The aim of the study was to compare psychological characteristics of adolescent patients with Juvenile Fibromyalgia Syndrome (JFM) with individuals suffering from chronic pain (CP) due to headache or joint pain in the lower limbs unrelated to oncological, inflammatory or autoimmune diseases.
The study was conducted on 37 patients aged 13 to 18 years old, monitored at the Pain Therapy Outpatient Clinic of the “Bambino Gesù” Pediatric Hospital in Rome. 21 patients were suffering from CP (headache and recurrent arthralgia) and 16 from JFM, diagnosed according to the criteria of the American College of Rheumatology (ACR). All subjects were evaluated by a pain therapy specialist, a rheumatologist and a clinical psychologist for the following psycho-emotional areas and/ or characteristics: cognitive abilities, attention, memory, learning, alexithymia, somatisation, anxiety, depression, coping skills. A clinical psychologist interviewed all patients to assess: school absences, the use of analgesic medication, the presence of sleep disorders (e.g. non-restorative sleep) and the intensity of perceived pain.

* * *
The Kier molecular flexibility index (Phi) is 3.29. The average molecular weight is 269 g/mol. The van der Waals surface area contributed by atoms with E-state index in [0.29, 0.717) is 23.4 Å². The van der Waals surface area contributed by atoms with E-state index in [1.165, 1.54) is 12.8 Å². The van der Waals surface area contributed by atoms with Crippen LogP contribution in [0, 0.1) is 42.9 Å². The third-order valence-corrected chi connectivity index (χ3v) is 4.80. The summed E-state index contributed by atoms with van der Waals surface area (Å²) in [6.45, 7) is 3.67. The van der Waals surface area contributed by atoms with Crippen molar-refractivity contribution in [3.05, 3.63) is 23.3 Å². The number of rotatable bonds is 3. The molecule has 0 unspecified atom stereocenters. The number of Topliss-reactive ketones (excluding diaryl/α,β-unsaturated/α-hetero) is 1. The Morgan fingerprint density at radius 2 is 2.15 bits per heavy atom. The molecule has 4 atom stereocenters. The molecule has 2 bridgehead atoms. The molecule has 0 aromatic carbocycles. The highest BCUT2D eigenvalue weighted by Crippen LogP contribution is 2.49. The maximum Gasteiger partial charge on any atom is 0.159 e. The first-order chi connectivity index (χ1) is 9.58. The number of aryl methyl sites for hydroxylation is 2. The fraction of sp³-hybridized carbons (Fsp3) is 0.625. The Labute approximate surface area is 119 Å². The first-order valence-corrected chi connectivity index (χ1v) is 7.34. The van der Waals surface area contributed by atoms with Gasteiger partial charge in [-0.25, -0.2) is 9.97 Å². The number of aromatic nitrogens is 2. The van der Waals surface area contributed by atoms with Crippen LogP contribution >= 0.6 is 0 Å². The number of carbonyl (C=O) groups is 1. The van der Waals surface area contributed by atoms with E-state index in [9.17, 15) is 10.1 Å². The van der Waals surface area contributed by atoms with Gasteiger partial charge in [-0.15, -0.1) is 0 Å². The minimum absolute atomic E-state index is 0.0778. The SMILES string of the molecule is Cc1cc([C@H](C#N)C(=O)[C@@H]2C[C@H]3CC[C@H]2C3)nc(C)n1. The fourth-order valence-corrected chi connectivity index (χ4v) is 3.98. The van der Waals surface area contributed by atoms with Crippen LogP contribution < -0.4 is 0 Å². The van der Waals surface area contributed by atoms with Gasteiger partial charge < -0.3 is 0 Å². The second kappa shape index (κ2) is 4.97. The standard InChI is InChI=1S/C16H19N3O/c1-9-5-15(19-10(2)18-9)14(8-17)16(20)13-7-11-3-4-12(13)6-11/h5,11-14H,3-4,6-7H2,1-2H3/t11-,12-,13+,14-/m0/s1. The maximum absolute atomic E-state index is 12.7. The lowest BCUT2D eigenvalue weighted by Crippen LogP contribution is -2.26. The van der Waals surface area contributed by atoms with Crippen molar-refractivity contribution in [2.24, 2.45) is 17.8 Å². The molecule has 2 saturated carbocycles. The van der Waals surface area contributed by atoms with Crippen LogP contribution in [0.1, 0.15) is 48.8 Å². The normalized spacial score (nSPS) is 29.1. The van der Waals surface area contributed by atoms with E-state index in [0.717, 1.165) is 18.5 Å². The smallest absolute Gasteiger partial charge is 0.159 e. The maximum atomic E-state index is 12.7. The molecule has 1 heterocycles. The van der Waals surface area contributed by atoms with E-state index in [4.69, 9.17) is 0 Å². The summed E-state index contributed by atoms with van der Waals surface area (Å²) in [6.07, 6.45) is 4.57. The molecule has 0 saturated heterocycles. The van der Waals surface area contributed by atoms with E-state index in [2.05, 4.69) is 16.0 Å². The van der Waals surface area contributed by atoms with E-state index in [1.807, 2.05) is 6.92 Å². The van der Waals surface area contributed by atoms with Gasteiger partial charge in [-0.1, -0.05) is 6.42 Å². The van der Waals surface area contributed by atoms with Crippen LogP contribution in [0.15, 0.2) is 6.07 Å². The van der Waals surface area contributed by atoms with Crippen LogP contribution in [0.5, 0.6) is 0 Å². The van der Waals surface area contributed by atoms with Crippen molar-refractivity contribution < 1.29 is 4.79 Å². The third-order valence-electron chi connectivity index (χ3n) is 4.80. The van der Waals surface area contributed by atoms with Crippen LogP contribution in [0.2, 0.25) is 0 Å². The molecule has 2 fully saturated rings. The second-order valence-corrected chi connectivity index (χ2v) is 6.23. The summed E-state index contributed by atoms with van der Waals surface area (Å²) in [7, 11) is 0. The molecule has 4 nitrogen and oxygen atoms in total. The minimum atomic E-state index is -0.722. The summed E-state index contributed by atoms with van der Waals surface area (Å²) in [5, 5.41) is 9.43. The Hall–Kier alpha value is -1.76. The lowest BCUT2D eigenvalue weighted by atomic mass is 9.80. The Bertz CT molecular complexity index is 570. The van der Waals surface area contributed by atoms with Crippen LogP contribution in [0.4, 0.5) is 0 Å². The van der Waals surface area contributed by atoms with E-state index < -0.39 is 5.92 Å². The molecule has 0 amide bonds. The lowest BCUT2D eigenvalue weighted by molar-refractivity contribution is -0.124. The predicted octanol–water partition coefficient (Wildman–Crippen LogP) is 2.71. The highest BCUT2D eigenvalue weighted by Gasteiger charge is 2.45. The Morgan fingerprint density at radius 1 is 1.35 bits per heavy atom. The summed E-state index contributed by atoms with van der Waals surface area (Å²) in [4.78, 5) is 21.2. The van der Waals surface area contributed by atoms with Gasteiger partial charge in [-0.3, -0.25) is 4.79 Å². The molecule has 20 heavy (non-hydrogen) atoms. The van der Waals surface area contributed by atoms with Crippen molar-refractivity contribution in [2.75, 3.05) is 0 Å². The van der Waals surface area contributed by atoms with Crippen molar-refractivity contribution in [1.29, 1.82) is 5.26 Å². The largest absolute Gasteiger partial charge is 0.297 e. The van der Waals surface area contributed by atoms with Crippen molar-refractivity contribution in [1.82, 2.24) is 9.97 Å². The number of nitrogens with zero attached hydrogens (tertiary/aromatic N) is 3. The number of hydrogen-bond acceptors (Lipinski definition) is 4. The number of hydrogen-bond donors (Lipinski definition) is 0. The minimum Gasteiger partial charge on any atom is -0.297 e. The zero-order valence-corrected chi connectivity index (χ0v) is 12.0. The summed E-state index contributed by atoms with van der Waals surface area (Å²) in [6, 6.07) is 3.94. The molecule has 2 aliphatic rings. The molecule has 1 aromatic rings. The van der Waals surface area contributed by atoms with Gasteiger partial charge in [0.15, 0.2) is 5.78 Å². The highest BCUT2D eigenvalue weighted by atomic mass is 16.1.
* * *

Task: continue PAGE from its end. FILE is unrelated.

Similarities emerged between the two groups in the presence of depression, anxiety, somatisation, alexithymia, school absenteeism, medication use and reported pain level. The peculiar characteristics of the JFM group, which emerged from our pilot study, were the higher prevalence of the illness among women, a higher incidence of sleep disturbances, and a better cognitive endowment, despite some attention and mnemonic deficiencies.
To conclude, the present study suggests that the clinical and psychological characteristics of JFM appear to be similar to those found in the CP population.

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